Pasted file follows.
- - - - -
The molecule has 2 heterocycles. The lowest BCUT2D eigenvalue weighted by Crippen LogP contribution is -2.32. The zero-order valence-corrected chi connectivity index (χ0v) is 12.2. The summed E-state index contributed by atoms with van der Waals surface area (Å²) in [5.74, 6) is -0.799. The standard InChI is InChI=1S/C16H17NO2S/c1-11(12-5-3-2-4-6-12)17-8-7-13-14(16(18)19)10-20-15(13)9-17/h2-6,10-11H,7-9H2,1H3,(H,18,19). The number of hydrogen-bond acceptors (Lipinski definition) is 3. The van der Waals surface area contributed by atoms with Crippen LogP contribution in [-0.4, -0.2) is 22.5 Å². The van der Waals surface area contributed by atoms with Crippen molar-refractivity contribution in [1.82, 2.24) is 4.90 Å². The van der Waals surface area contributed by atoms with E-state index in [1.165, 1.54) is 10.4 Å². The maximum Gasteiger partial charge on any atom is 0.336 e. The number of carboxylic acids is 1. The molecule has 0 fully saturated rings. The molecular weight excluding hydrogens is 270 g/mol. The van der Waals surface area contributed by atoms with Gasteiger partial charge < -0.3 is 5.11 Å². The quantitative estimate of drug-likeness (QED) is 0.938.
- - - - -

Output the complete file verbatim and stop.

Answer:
The molecule has 2 heterocycles. The lowest BCUT2D eigenvalue weighted by Crippen LogP contribution is -2.32. The zero-order valence-corrected chi connectivity index (χ0v) is 12.2. The summed E-state index contributed by atoms with van der Waals surface area (Å²) in [5.74, 6) is -0.799. The standard InChI is InChI=1S/C16H17NO2S/c1-11(12-5-3-2-4-6-12)17-8-7-13-14(16(18)19)10-20-15(13)9-17/h2-6,10-11H,7-9H2,1H3,(H,18,19). The number of hydrogen-bond acceptors (Lipinski definition) is 3. The van der Waals surface area contributed by atoms with Crippen LogP contribution in [-0.4, -0.2) is 22.5 Å². The van der Waals surface area contributed by atoms with Crippen molar-refractivity contribution in [1.82, 2.24) is 4.90 Å². The van der Waals surface area contributed by atoms with E-state index in [1.165, 1.54) is 10.4 Å². The maximum Gasteiger partial charge on any atom is 0.336 e. The number of carboxylic acids is 1. The molecule has 0 fully saturated rings. The molecular weight excluding hydrogens is 270 g/mol. The van der Waals surface area contributed by atoms with Gasteiger partial charge < -0.3 is 5.11 Å². The quantitative estimate of drug-likeness (QED) is 0.938.